NC 226B: Integrated Math IB

Citrus College Course Outline of Record

Citrus College Course Outline of Record
Heading Value
Effective Term: Summer 2022
Credits: 0
Total Contact Hours: 60
Lecture Hours : 60
Lab Hours: 0
Hours Arranged: 0
Outside of Class Hours: 120
Prerequisite: Placement by high school counselor or math placement exam.
Transferable to CSU: No
Transferable to UC: No
Grading Method: Non-Credit Course

Catalog Course Description

This is an integrated course that combines the content of algebra with logical reasoning, statistics, probability, problem solving, real life situations, spatial visualization, and introductory topics in geometry. The course format will include activity-based investigations with hands on activities, concepts, and applications compliant with the adopted California State Mathematics Standards to meet the minimum course requirements for high school graduation. 60 lecture hours.

Course Objectives

  • Analyze givens, constraints, relationships, and goals.
  • Explain the meaning of a problem and look for entry points to its solution. 
  • Reason abstractly and quantitatively.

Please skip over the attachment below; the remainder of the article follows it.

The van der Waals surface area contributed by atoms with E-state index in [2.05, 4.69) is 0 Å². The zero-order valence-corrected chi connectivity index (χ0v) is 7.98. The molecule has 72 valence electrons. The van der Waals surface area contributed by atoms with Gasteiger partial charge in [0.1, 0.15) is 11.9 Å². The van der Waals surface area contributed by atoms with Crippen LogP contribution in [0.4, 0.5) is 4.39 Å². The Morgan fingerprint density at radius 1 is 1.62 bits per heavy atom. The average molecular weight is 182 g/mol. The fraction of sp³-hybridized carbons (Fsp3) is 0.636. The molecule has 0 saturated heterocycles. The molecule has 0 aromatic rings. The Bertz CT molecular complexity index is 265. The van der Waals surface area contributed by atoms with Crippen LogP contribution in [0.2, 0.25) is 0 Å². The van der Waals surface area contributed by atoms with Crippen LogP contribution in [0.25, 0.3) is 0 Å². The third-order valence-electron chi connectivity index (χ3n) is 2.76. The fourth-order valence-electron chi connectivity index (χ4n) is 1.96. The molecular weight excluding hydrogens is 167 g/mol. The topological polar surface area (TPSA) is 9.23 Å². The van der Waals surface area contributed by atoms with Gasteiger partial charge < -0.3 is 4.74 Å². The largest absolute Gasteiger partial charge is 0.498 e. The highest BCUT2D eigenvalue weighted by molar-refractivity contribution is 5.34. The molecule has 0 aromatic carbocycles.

• Abstract a given situation and represent it symbolically and manipulate the representing symbols. 
  • Construct viable arguments and critique the reasoning of others. 
  • Make conjectures and build a logical progression of statements to explore the truth of their conjectures. 
  • Reason inductively about data, making plausible arguments that take into account the context from which the data arose.
  • Model with mathematics. 
  • Identify important quantities in a practical situation and map their relationships using such tools as diagrams, two-way tables, graphs, flowcharts, and formulas.  
  • Analyze those relationships mathematically to draw conclusions.
  • Use appropriate tools strategically. 
  • Use clear definitions in discussion with others and in their own reasoning. 
  •  Look for and make sense of structure.

Major Course Content

  1. Geometry
    1. Experiment with transformations in the plane
      1. Know precise definitions of angle, circle, perpendicular line, parallel line, and line segment, based on the undefined notions of point, line, distance along a line, and distance around a circular arc.